By Peter Vankevich
Coming off a win in the March 15 primary as the Democratic nominee for Commissioner of Labor, Charles Meeker was soon seen spending a few days on Ocracoke.
“I came here after I won my election for mayor in 2001 and have made it a tradition to come here for a little rest and relaxation after a political battle,” he said with a smile, noting he has spent time on the island every year since 1960. “I got in a jog and swim on the beach this morning.”
Meeker, 66, who garnered 56 percent of the vote against Mazie Ferguson, an attorney, Baptist minister and civil rights activist from Greensboro, faces off against Republican Cherie Berry, who has served in that office since 2000. She had no opponents in the primary.
He is a son of long-time resident the late Leonard Meeker, who was a former ambassador to Romania and legal adviser in the State Department, and his first wife, Christine Halliday, also deceased. His step-mother Beverly Meeker lives on Ocracoke.
The commissioner leads the N.C. Department of Labor, which is charged by state law with promoting the “health, safety and general well-being” of more than 4 million North Carolina workers.
It oversees workplace safety, inspecting elevators, mines and amusement rides, and administers the state’s wage-and-hour law.
As for the managing the department’s approximately 350 employees and $33 million budget, Meeker said his priority would be getting the department working effectively and efficiently.
“We need to improve worker safety through education and inspection to reduce the dozens of serious accidents and fatalities in our State every year,” he said. “A lot of people are surprised that records gathered since 2014 show that 128 North Carolinians have been killed in workplace accidents and dozens and dozens more seriously injured. That needs to be a focus in terms of training and education for employers and workers using equipment.”
Meeker does not believe his opponent has done enough for wage-and-hour controls regulated by the department, saying she is too soft on employers who have failed to pay employees according to the law. Employers who incorrectly classify workers as independent contractors gain an unfair competitive advantage over businesses that follow the law, he said.
“When an employer fails to pay workers what they are owed, the Department of Labor needs to take decisive steps, whether through negotiations or court proceedings,” he said and does not believe the current commissioner is doing that.
A graduate of Yale University (1972) and Columbia University Law School (1975), he served as mayor of Raleigh for 10 years, winning his first two-year term in 2001. After five terms, he did not seek re-election. He previously served for eight years as a member of the Raleigh City Council.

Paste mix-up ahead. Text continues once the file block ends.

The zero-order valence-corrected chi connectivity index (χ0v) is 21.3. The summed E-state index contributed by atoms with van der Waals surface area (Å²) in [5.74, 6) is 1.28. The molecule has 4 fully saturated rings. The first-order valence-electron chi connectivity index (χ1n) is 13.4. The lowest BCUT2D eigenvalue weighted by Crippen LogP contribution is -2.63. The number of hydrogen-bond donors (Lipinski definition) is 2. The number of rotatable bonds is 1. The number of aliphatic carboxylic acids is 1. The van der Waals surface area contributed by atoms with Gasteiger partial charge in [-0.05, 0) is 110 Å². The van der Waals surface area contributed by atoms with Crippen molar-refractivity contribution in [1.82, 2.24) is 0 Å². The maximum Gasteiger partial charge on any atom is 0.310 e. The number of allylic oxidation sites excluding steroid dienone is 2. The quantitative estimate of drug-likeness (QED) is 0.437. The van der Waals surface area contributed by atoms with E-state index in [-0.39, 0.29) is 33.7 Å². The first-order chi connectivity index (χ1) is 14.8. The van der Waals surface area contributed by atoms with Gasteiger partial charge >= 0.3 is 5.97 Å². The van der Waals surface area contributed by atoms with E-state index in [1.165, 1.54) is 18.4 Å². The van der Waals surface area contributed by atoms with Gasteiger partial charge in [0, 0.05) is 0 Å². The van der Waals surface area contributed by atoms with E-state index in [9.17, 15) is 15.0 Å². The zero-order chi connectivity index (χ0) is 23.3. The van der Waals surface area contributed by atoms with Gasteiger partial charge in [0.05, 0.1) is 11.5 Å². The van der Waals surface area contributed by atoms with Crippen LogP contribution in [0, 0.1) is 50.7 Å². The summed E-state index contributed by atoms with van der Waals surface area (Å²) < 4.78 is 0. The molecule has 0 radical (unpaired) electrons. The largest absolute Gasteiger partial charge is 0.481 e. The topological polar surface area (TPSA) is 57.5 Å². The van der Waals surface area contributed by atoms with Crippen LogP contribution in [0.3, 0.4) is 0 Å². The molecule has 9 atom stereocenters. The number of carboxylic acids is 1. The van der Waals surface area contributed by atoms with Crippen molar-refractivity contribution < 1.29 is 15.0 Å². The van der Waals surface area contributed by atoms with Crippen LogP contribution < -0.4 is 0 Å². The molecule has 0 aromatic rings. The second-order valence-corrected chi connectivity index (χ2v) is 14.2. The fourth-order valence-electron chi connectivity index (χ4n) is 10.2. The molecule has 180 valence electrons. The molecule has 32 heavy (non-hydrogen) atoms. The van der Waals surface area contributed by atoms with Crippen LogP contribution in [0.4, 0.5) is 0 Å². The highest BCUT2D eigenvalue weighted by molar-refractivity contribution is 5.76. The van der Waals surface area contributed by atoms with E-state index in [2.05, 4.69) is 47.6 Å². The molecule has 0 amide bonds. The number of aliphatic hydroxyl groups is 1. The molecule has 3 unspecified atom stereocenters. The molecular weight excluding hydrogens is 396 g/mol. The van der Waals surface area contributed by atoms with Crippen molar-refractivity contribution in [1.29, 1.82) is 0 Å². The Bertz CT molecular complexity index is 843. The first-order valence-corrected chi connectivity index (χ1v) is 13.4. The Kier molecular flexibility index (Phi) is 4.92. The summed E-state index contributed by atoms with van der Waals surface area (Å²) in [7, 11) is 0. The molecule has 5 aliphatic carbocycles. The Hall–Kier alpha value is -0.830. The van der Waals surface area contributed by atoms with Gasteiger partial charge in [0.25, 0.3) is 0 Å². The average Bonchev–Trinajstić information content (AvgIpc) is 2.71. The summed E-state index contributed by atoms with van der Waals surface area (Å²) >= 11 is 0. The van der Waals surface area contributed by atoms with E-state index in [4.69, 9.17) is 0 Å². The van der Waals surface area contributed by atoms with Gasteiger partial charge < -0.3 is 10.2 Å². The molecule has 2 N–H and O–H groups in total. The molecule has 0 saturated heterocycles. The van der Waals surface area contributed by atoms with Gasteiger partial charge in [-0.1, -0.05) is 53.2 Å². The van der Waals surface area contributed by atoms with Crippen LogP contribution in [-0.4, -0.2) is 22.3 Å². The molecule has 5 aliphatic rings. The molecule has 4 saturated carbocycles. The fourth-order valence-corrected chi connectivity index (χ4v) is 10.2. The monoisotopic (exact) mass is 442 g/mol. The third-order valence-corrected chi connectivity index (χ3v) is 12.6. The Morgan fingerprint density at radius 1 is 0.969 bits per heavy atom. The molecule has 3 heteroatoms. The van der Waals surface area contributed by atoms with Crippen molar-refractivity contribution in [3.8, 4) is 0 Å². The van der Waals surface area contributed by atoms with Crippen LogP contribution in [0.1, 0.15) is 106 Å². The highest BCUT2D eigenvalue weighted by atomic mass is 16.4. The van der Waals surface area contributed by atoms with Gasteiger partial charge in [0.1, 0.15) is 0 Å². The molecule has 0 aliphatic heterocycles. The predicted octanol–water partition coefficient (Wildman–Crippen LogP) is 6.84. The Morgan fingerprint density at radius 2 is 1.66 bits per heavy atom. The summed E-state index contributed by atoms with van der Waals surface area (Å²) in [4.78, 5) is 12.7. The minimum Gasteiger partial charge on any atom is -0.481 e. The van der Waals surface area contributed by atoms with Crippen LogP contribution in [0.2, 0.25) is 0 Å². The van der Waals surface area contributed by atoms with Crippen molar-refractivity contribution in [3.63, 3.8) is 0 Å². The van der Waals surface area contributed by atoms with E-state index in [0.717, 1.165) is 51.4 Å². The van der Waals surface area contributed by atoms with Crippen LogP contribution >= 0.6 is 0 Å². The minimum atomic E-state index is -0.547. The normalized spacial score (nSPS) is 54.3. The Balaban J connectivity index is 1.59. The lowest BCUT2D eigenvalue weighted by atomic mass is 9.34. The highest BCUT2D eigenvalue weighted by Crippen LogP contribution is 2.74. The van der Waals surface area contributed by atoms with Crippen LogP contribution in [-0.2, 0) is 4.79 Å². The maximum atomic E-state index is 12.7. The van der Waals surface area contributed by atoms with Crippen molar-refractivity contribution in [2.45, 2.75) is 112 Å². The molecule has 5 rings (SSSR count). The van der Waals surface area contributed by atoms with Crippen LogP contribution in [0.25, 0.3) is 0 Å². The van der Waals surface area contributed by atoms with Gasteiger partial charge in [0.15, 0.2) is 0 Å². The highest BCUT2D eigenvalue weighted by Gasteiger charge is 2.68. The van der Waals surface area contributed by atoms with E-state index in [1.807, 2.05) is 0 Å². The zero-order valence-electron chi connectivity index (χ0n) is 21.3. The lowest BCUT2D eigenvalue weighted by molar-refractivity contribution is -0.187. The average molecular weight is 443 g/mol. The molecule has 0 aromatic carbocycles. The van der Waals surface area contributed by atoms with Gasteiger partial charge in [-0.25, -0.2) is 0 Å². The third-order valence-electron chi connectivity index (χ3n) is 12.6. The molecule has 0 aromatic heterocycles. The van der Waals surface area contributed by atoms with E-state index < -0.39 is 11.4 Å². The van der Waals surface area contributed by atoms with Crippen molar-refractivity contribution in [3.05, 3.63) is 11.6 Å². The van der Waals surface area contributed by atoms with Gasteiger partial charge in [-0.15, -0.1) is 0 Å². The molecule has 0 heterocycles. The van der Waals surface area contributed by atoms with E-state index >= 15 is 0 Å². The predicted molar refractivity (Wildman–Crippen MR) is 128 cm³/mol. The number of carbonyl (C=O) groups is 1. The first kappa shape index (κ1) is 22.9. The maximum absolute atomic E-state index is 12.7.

The Commissioner of Labor is a member of the Council of State, consisting of 10 elected officials who advise the governor.
Meeker sees this advisory role as a way to help preserve the environment in Eastern Carolina and offer opinions on other important state issues including education.
Berry, 69, is running for a fifth term as labor commissioner.
Prior to that she served in the North Carolina House of Representatives (District 45) from 1993 to 2000, where she chaired the Commerce Committee. She also owned LGM Ltd, in Catawba County, a business which produced spark plug wires for the automobile industry.
Berry has one of the most recognizable faces in the state. Since 2005, her picture has been on the inspection certificates of approximately 25,000 state-wide elevators. She is known as “The Elevator Queen,” a title her website says she readily embraces.
Meeker responded: “My view on that is that space should be used to honor workers such as teachers, firefighters, truck drivers who are making the state a better place, and not just to promote a career politician,” he said. “So, should I get elected, I’ll make a change on that picture in the elevator.”
A self-identified conservative, Berry in 2012 said North Carolina should abolish the minimum wage. She is an advocate of sustainable economic growth and against the special interests seeking redundant, job-killing regulations.
Berry believes that worker safety is her primary role and cites the decrease in cases of injury or illness for workers during every year of her tenure. The number now stands at 2.7 per 100 workers, the lowest in North Carolina’s history.
“I’m running for re-election because I want to continue that downward trend in injuries and illnesses of workers, both in the public sector and private sector,” said Berry.
In response to criticisms that the labor department is not doing enough, a charge leveled, among others, by the Raleigh News&Observer in a series of articles and editorials, she is unapologetic.
“I’ve been accused of being too business friendly, but that’s what it’s all about,” she recently told the North Star Journal. “I’d like to think we had a partnership with (businesses), and they saw us not so much as a regulatory agency that had an adversarial relationship with them, but more as their partners in trying to create safe and healthy work places.”
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